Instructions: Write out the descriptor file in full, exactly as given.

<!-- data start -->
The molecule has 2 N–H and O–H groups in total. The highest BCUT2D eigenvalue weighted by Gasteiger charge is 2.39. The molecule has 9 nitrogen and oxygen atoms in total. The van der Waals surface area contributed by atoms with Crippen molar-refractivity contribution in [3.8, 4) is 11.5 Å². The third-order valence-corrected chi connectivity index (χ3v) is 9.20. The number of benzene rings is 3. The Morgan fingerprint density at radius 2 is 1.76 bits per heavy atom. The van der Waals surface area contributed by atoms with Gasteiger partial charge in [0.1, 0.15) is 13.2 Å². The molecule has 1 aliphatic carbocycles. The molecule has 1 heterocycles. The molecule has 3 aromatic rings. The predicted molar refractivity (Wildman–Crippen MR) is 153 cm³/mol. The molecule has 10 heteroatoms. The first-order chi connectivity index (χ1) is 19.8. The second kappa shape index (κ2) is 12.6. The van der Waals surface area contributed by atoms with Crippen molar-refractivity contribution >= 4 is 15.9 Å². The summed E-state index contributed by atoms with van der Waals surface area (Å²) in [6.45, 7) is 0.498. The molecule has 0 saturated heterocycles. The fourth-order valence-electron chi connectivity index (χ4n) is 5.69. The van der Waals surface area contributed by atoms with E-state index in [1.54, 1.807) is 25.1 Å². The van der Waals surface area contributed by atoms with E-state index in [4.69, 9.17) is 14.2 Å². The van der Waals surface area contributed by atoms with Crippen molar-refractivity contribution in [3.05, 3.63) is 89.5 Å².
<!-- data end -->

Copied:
The molecule has 2 N–H and O–H groups in total. The highest BCUT2D eigenvalue weighted by Gasteiger charge is 2.39. The molecule has 9 nitrogen and oxygen atoms in total. The van der Waals surface area contributed by atoms with Crippen molar-refractivity contribution in [3.8, 4) is 11.5 Å². The third-order valence-corrected chi connectivity index (χ3v) is 9.20. The number of benzene rings is 3. The Morgan fingerprint density at radius 2 is 1.76 bits per heavy atom. The van der Waals surface area contributed by atoms with Gasteiger partial charge in [0.1, 0.15) is 13.2 Å². The molecule has 1 aliphatic carbocycles. The molecule has 1 heterocycles. The molecule has 3 aromatic rings. The predicted molar refractivity (Wildman–Crippen MR) is 153 cm³/mol. The molecule has 10 heteroatoms. The first-order chi connectivity index (χ1) is 19.8. The second kappa shape index (κ2) is 12.6. The van der Waals surface area contributed by atoms with Crippen molar-refractivity contribution >= 4 is 15.9 Å². The summed E-state index contributed by atoms with van der Waals surface area (Å²) in [6.45, 7) is 0.498. The molecule has 0 saturated heterocycles. The fourth-order valence-electron chi connectivity index (χ4n) is 5.69. The van der Waals surface area contributed by atoms with E-state index in [1.54, 1.807) is 25.1 Å². The van der Waals surface area contributed by atoms with E-state index in [4.69, 9.17) is 14.2 Å². The van der Waals surface area contributed by atoms with Crippen molar-refractivity contribution in [3.05, 3.63) is 89.5 Å².